MONTESANO, Washington — Stephanie Bassett hadn’t been in the same room with her brother Brian Bassett for 26 years. However, she felt she had to face him in court to make sure he would not be released from prison.
Brian Bassett killed his mother, father, and five-year-old brother in their McCleary home in 1995.
He was 16 at the time, and after being convicted he received a life sentence.
“I can’t imagine ever feeling safe if he’s out,” said Stephanie Bassett.
Last fall, the Washington State Supreme Court ruled life sentences for a 16 or 17-year-old was cruel, and therefore unconstitutional. The ruling meant offenders like Brian Bassett need to be re-sentenced.
At his hearing Thursday, a forensic psychologist testified a 16-year-old's brain hasn’t fully matured, so someone of that age cannot understand the impact of their actions.
Whether or not they will re-offend cannot accurately be determined either, Dr. Mark Cunningham said.
Brian Bassett’s wife, who did not want her name released, said she trusts him and thinks he would make a good mentor to troubled youth, if released.
Brian Bassett’s attorney, Eric Lindell, requested a sentence of 25 years.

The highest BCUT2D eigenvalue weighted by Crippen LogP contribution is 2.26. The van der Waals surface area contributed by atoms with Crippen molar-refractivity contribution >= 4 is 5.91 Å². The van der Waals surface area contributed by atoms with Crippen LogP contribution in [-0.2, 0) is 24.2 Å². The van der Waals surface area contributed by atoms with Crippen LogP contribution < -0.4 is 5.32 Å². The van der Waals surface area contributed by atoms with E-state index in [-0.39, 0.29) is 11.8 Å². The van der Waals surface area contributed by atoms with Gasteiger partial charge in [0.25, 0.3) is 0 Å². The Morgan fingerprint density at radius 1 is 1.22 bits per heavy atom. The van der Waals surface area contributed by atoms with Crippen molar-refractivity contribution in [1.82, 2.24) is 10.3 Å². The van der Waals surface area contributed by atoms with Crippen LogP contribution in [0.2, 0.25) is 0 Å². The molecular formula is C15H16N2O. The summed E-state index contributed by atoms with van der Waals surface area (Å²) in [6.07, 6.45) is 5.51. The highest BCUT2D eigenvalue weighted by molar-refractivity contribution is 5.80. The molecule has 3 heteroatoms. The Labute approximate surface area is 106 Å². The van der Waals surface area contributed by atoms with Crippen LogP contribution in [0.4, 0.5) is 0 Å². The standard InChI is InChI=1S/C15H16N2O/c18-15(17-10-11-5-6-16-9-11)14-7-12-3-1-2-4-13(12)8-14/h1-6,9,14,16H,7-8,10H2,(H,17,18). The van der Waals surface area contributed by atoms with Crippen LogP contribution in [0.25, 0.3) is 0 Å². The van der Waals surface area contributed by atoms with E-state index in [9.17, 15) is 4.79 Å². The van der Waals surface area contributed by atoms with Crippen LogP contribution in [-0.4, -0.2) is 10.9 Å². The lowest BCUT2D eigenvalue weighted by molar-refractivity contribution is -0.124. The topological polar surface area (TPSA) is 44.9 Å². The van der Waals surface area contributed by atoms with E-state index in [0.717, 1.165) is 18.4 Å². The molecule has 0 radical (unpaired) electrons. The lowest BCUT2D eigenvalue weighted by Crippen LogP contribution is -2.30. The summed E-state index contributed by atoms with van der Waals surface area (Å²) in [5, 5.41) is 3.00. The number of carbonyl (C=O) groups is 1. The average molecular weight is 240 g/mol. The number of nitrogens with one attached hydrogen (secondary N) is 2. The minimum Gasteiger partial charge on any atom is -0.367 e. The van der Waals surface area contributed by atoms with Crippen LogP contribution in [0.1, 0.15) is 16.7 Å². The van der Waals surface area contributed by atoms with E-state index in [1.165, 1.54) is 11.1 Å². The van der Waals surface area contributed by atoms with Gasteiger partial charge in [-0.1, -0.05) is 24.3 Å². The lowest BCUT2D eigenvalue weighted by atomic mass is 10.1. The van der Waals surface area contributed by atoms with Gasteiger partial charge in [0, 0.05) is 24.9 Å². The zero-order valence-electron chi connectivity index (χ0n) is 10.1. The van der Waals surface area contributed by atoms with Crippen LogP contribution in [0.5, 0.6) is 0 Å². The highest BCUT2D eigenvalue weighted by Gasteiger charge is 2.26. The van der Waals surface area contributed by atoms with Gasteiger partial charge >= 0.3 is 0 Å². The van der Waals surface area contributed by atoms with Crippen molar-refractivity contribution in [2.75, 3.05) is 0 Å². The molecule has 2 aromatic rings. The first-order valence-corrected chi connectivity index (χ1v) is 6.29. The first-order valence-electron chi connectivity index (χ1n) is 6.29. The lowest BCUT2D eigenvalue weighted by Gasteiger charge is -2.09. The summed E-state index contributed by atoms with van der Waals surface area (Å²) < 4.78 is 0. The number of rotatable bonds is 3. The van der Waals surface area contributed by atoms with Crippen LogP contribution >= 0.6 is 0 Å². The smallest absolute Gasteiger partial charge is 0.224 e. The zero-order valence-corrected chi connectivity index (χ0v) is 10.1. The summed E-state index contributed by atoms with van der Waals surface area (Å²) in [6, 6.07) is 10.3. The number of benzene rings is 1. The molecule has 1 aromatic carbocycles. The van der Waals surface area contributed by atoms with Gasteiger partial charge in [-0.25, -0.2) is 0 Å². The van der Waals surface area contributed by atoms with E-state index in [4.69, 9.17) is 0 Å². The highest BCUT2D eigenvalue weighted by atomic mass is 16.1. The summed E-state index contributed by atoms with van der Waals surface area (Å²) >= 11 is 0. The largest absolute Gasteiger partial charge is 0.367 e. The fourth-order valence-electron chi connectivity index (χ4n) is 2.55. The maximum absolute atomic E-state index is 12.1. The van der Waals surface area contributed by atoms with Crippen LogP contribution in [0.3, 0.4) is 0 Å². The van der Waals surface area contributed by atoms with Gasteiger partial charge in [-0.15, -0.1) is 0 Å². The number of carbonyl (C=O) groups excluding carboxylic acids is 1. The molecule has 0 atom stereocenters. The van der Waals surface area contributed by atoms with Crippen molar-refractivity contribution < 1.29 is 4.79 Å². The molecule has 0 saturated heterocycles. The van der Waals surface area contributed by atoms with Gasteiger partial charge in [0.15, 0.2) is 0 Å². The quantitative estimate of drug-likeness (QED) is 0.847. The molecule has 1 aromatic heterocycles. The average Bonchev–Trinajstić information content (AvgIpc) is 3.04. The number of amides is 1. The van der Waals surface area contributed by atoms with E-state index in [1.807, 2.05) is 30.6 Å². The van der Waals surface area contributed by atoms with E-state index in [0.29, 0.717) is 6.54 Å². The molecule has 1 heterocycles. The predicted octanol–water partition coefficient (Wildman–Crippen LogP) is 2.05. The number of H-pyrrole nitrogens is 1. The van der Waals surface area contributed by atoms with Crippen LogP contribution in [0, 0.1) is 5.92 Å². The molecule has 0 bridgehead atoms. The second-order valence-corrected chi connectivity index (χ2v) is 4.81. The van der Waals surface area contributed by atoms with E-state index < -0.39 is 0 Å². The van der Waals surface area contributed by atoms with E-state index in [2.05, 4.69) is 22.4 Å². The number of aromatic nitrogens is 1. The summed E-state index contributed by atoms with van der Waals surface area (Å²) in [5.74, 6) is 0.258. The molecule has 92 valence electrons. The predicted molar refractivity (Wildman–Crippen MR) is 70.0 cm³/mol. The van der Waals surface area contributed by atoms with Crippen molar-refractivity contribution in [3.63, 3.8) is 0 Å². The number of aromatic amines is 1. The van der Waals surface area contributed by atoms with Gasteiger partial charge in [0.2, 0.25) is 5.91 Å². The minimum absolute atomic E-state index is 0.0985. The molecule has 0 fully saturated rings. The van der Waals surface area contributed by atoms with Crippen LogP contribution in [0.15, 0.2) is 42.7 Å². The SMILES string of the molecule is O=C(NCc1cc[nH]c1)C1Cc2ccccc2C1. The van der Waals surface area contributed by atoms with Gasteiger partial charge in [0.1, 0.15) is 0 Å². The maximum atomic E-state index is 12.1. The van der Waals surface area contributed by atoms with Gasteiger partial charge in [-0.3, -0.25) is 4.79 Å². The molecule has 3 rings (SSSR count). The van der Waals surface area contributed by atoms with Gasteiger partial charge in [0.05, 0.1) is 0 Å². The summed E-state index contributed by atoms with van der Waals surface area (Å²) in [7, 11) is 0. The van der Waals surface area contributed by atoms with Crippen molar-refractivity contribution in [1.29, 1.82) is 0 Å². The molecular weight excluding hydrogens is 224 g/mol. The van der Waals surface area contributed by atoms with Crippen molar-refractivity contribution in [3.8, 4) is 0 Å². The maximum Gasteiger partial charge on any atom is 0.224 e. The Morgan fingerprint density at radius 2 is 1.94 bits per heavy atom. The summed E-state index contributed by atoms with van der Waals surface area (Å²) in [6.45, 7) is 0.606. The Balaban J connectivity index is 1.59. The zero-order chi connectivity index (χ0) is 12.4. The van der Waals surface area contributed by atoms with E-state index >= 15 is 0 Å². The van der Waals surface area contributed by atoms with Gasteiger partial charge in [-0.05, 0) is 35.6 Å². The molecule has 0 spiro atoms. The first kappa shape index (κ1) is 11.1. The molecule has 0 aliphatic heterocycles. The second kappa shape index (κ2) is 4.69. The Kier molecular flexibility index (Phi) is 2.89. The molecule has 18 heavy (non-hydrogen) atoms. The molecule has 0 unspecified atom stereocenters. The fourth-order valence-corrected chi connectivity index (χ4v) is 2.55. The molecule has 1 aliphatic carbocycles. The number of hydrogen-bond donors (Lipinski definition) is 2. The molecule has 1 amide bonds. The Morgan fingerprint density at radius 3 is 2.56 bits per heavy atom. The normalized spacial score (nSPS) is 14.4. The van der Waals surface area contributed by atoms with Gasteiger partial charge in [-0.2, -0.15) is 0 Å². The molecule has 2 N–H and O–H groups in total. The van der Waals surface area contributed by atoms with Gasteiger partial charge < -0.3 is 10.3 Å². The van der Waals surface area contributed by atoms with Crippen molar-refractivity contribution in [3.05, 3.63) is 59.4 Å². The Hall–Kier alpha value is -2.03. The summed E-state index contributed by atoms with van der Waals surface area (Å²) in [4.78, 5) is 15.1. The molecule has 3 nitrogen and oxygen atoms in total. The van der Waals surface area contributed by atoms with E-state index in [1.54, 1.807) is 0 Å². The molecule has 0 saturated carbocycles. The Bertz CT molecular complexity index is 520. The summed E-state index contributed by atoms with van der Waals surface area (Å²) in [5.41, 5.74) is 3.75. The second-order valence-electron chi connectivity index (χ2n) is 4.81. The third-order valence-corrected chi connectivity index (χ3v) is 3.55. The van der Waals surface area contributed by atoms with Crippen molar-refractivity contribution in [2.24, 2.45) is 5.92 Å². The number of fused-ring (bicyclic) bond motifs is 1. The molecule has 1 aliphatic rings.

Since he’s been in custody since 1995, Lindell hoped Brian Bassett might be released soon.
Prosecutors hoped he would receive a 75-year sentence.
Stephanie Bassett, who fears she would have been killed too had she been home at the time of the killings, said the potential of her brother's release scares her.
“I’ve gone on to be married and have children, create a really good life because I knew he was gone forever,” Stephanie Bassett said in court.
In the end Grays Harbor County Judge David Edwards sentenced Bassett to 60 years based on his “moral culpability.”
Lindell said he still considers that sentence cruel, and he would be appealing. He said if the sentence were to stand, Bassett would be released in his 70s.
Stephanie Bassett said she thought the new sentence was fair. She was relieved she wouldn’t be seeing her brother again for a while.